"Few experiences are more potent than reproduction. Countless Blessings brilliantly unwinds the full import of this potency, tracing a history of demography, bodily peril, parental joy, and social, religious, and political meaning. Cooper's tremendous skill and creativity as a scholar enable us to see the political stakes of reproduction, even as they are grounded in the intimacies of embodied experience."
Julie Livingston, author of Self-Devouring Growth: A Planetary Parable as Told from Southern Africa
Barbara Cooper's insightful book explores a central paradox: why does Niger's extremely high fertility rate coexist with extraordinary anxiety about fertility in the country. Cooper traces this paradox through the long 20th century, from the introduction of colonial medicine and mission medicine to global health interventions today. In lucid prose, she analyzes how the absence of a health infrastructure, combined with a culture of shame surrounding illegitimacy and infertility have foreclosed solutions that might promote women's sexual and reproductive health. Countless Blessings is beautifully written, insightful, and full of empathy. A must read for anyone seeking to understand the damaging consequences of neglecting women's and infants health."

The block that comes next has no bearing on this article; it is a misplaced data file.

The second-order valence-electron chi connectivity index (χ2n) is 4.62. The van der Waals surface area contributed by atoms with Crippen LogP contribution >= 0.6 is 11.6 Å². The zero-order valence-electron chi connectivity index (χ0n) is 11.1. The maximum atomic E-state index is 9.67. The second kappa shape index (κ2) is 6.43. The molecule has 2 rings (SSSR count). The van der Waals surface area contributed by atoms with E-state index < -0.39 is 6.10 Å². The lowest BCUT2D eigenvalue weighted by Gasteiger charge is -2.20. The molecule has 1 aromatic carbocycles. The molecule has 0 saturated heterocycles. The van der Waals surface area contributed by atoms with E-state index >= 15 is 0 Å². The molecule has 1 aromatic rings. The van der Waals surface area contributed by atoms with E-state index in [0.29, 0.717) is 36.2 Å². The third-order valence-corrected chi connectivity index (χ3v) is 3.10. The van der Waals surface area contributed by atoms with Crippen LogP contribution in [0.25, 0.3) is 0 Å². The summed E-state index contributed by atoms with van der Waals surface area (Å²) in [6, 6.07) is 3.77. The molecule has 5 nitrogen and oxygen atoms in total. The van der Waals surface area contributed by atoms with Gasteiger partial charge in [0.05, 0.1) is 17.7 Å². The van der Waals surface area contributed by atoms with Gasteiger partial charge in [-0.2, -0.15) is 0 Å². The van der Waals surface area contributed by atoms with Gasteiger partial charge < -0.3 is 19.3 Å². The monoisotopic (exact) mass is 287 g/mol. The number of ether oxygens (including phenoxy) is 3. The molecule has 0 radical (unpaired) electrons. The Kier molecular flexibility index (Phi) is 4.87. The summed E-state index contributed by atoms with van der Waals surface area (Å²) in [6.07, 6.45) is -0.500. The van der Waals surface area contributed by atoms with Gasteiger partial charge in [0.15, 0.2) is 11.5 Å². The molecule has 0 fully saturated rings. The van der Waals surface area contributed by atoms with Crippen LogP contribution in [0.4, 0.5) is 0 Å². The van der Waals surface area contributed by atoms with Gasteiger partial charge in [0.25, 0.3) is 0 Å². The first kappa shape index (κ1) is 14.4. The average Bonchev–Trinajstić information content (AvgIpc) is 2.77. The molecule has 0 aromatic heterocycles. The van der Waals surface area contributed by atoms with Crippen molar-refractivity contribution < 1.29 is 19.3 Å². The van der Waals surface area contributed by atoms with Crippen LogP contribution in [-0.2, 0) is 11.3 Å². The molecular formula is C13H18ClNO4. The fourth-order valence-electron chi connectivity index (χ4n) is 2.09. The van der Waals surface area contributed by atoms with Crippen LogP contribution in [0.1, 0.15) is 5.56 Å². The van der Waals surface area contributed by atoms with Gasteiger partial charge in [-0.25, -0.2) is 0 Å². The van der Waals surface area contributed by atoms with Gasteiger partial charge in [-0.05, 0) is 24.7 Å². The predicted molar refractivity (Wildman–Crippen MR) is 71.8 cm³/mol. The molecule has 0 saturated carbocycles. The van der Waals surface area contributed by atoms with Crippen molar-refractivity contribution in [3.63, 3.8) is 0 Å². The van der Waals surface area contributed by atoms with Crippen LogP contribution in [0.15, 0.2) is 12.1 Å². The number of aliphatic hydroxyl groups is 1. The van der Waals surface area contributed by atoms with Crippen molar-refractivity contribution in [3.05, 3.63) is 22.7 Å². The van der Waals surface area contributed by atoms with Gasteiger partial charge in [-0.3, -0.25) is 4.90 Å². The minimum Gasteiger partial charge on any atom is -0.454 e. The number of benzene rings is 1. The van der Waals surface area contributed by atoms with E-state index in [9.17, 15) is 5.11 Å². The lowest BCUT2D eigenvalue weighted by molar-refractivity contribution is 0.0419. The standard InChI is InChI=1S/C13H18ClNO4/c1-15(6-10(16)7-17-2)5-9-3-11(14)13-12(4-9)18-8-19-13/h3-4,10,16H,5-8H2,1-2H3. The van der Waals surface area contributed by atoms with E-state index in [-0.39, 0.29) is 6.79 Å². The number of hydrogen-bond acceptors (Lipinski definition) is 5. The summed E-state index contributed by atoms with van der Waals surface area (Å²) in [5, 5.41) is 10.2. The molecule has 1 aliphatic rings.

Johanna Schoen, author of Abortion after Roe
Barbara M. Cooper sketches out a long history of social practice and social values tied to fertility and childbirth in contemporary Niger. The story hinges on localized events and predicaments—expeditions, naming ceremonies, scandals, crises—as a way of illustrating larger sets of concerns and ideas."
Emily Burrill, author of States of Marriage